How to make a tender kale salad?

I have seen a lot of raw kale salads around and thought I would try one with some fresh kale I got at the farmer's market. I found the leaves to be really tough and unappetizing, even though the kale was small and freshly picked. I ended up steaming it just slighty to take out the toughness and it was delicious with a Parmesan and lemon dressing, but not exactly a salad per se. Is a kale salad supposed to be so tough, like chewing leaves off a tree? Are there techniques for tenderizing kale for a raw salad?



bamcnamara June 5, 2012
I agree re: massaging the kale. My recipe recommended massaging for 2 minutes. I actually ended up doing it for about 6 min. but it was delish! I would only add a third of the salt. Good luck!
lloreen June 5, 2012
Thanks, I will try massaging some dinosaur kale - maybe if I light a few candles and put on some jazz it will cooperate this time.
Quinciferous June 4, 2012
The type of kale matters, too. My favorite for raw salads is a kale that goes by many names: black, Tuscan, or dinosaur kale. It's nubbly looking, but in my experience is much more tender than any of the curly kales or red Russian kale (which I also love, but for braising/other uses!).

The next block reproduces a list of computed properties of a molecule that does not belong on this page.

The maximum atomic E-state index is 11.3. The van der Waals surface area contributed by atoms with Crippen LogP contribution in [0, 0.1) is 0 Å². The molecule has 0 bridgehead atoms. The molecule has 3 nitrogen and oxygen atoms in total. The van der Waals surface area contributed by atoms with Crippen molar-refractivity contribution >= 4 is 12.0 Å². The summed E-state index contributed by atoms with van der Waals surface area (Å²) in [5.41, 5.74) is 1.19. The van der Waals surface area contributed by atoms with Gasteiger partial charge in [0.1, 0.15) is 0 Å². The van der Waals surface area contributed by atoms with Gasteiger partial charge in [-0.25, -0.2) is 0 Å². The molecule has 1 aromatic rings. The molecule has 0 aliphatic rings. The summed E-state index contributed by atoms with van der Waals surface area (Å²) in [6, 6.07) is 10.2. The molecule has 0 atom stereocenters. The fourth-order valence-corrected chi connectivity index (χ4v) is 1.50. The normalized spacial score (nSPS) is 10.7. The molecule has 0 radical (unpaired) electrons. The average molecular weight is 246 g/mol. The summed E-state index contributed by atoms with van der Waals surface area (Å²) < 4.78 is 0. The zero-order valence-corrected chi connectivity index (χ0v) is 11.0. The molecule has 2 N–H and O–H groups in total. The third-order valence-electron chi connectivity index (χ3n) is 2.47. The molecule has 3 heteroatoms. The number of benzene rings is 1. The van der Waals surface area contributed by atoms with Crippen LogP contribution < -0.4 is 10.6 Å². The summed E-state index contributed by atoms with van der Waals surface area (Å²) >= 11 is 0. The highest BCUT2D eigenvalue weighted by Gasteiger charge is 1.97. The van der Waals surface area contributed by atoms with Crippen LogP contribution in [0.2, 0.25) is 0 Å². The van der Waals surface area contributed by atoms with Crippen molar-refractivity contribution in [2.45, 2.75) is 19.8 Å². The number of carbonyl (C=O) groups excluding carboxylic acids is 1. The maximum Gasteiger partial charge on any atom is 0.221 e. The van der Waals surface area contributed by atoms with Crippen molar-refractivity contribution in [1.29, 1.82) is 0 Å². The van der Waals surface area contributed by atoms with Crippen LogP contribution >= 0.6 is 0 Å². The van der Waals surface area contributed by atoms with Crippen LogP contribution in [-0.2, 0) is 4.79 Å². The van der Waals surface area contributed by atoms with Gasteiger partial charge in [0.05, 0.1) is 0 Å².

SKK June 4, 2012
Qunciferous, I am so glad you added the kind of kale to make salads with! Makes a huge difference. I too only use dino kale for salads.
ReneePussman June 4, 2012
Raw kale is tough and bitter. Even cooked it is far more tough than many other leafy greens The best thing to do is quickly blanch in saltes water, shock in an ice bath and cut out the stalks from the leaves. Then drain and season.
SKK June 4, 2012
Raw kale is amazingly good if prepped correctly. Kale salads are always requested around here because of the way I prep it. (See above) I am also going to try Nozlee's method. (See above)

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Nozlee S. June 4, 2012
Massage it! After you dress the salad, get your (clean) hands in there and "knead" or "massage" the kale leaves until they go from looking raw to soft and glistening -- you're breaking down the cell walls in the leaves so they'll be more tender.
SKK June 4, 2012
Remove the ribs and stems and slice. Then put leaves in a bowl and massage with salt and a little lemon juice and let sit. This 'cooks' it a bit. And it will be chewy.
Kaitlyn June 4, 2012
If it is raw it will most likely be a bit tough. The thinner you slice it the better and acid of some sort- vinegar or lemon juice seems to help.
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